Video: Comparing Reactivity Trends of Halogens in Substitution Reactions

In the substitution reaction of methane and a halogen, which of the following halogens is the most reactive? [A] Chlorine [B] Iodine [C] Bromine [D] Fluorine

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Video Transcript

In the substitution reaction of methane and a halogen, which of the following halogens is the most reactive? Chlorine, Iodine, Bromine, or Fluorine.

Let’s quickly review what we mean by a substitution reaction. A substitution reaction is one in which one atom or group on a reactant is swapped for something else. So the example given here is the reaction of methane with a halogen. Let’s use methane plus bromine as an example. This reaction is carried out by using UV light and results in the production of methyl bromine and hydrogen bromide.

You can see that what we’ve done here is we’ve substituted one of the hydrogens on the methane with one of the bromine atoms in Br2. And the same sort of process would happen with the other halogens.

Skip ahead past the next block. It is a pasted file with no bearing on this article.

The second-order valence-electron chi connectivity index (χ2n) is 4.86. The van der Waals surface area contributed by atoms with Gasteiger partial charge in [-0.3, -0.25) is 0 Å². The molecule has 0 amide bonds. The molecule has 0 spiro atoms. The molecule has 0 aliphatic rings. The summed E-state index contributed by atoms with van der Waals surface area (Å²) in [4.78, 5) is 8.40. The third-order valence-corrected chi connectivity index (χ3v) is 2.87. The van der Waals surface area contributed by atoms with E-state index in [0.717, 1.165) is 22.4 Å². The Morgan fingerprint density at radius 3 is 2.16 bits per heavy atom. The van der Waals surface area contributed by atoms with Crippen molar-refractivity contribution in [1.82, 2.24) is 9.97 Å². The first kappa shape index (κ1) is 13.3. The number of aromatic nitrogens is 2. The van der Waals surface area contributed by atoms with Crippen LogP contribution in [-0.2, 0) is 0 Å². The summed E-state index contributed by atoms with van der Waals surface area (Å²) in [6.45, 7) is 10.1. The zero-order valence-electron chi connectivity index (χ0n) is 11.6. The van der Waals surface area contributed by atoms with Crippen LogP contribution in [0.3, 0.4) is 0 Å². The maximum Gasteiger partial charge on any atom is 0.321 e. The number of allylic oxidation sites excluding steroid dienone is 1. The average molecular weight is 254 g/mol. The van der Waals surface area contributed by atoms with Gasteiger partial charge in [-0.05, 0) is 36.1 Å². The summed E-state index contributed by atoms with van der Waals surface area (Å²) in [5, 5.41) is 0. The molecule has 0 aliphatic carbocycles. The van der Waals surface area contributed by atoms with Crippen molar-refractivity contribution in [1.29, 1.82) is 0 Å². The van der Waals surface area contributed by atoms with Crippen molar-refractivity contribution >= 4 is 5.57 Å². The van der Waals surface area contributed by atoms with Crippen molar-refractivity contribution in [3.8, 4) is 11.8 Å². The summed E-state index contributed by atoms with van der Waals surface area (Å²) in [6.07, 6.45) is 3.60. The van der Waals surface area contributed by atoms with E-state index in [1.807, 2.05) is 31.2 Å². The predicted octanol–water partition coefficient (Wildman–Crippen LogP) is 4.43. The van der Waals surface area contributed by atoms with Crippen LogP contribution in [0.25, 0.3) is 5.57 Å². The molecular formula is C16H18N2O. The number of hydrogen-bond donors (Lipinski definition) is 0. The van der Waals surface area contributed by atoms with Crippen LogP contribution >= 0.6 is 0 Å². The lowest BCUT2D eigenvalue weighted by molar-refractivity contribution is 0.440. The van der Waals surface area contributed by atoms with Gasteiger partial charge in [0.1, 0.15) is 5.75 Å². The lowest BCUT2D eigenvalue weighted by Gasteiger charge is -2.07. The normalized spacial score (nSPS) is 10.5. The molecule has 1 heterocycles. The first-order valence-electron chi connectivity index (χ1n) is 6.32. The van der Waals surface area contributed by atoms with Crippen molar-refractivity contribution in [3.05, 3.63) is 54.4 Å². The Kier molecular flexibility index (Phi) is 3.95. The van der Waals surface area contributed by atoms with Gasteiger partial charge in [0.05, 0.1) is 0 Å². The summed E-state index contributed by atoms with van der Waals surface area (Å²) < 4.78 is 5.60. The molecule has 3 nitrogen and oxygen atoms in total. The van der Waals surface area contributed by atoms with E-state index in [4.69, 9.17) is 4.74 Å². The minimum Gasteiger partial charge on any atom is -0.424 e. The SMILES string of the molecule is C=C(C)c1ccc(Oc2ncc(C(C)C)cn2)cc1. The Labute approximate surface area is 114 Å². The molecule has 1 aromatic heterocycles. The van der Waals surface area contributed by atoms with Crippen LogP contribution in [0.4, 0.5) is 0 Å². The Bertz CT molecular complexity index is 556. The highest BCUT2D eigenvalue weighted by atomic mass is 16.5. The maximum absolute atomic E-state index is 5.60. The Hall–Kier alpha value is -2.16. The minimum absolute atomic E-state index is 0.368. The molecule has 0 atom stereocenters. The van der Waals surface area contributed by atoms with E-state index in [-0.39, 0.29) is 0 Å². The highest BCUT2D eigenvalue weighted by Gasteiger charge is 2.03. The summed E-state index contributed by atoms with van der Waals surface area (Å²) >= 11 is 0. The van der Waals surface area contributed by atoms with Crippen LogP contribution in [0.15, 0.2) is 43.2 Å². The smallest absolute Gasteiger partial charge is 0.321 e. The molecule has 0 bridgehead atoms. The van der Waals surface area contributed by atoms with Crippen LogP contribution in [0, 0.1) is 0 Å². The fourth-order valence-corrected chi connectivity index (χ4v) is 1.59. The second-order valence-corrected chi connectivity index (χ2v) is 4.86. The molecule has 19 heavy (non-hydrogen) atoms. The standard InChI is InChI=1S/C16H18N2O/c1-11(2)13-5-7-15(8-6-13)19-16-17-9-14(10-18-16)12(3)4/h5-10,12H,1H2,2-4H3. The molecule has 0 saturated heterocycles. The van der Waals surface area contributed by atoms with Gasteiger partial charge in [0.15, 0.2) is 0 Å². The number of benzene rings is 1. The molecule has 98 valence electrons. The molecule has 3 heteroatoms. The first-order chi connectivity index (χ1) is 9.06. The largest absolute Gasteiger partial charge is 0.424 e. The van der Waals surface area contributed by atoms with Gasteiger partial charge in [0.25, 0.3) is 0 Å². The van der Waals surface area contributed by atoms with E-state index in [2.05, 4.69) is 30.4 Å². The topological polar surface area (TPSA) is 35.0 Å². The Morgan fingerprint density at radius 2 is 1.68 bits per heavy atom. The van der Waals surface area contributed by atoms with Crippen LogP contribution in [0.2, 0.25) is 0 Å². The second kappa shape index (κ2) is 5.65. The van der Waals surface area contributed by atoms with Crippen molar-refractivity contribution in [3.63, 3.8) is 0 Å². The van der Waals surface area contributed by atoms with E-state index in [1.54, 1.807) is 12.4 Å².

What this question is asking us, remember, is which of these halogens is the most reactive. When you’re being asked to compare the reactivity of elements in the same group of the periodic table, we can actually use the periodic table to work out which is the most reactive.

The halogens can be found in group 17 on the right-hand side of the periodic table. When we look at our periodic table, we can see that fluorine is at the top, followed by chlorine, then bromine, and iodine at the bottom. We’ll ignore the elements that come below iodine for this question.

So what happens to the reactivity of these elements as we go up the group? Can you remember? Hopefully, you’ve remembered that the reactivity of an element increases the higher up the group it is. This means that bromine is more reactive than iodine. Chlorine is more reactive than both bromine and iodine. But fluorine is the most reactive of the halogens.

So the correct answer to this question is fluorine. If you’re interested as to why the reactivity increases as we go up the group, have a think about the number of core electrons that each element has. However, we don’t need to know these details at this stage.

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